This is the editorial I wrote for yesterday's paper expressing doubts about the Fort Wayne Community Schools building rehabilitation plan. Contrast it with The Journal Gazette editorial giving a hearty endorsement to the project. That's the value of having two editorial pages -- on many issues, those still trying to make up their minds can get arguments supporting both sides. And out on the Web, you can get other opinions from local blogs and even see the best arguments from the school system and the counter-arguments from those planning to oppose the plan. If you don't have enough information to base a judgment on, it's not because it isn't readily available.
I'd like to elaborate a little on something I mentioned in passing in the last paragraph of my editorial:
Taxpayers probably won't demand a full justification for every single project in every single school. But they need to be reassured that they will be getting all the value for their money that it is possible to give. When one or two projects are proposed at a time, that value is rather easy to demonstrate. When a public body has a $500 million pot of money to dip into, it's a little more difficult.
To rationally assess the project, we need to be able to critique each component and say, on balance, more of them are justifiable than not. But as recent stories have indicated, the school system keeps making changes, deciding to do this, not to do that. And it will continue to do so -- the bond issue won't be a blueprint precisely locking the school system into unalterable plans for specific buildings. This would just be a $500 million pot of money the school system could spend from.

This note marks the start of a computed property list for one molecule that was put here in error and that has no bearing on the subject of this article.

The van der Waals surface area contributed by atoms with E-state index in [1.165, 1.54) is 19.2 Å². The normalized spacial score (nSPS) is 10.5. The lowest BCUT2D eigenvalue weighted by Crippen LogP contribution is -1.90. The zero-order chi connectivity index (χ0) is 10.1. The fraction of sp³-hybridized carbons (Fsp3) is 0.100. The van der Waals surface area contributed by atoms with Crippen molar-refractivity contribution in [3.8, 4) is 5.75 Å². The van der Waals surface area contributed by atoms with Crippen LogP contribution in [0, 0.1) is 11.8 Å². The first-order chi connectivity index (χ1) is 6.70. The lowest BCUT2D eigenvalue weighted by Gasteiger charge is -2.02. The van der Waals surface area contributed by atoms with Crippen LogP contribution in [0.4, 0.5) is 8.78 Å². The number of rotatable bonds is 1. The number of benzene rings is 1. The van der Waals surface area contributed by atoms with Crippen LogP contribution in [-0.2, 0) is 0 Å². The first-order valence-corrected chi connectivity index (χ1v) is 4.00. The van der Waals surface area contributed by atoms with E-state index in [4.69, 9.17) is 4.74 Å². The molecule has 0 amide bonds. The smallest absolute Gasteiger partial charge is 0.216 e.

And big pots of money seldom stay dedicated to what they were originally promised to be dedicated to, for which there is much evidence. The state's windfall from the tobacco companies was supposed to be dedicated to health issues but went into the general fund. Lottery money was supposed to be for education and infrastructure, but was spread all over the place. The money from the lease of the toll road was to be earmarked for specific plans of statewide significance itemized in a long-range plan, but there is a bill still alive in the General Assembly to divert some of the interest income to local road projects. Big pots of money are tempting, and those with access to them tend to want to play with them.
We are seeing a significant change in the way way government business is done, which probably had its start with state lotteries and will be accelerated by the new fascination with leasing government operations for big up-front sums of money. No longer will there be a need to identify problems, propose government solutions, tell the taxpayers what it will cost them, let the voters make a judgment by voting the politicians in or out. The new way is just to figure out a way to get a lot of money, then look for ways to spend it. If you think government has grown unreasonably in the past, you ain't seen nothin' yet.
And in the current atmosphere, why should a school system be restrained, start by identifying critical needs and try to build taxpayer support from there? Just go for that pot of money to spend.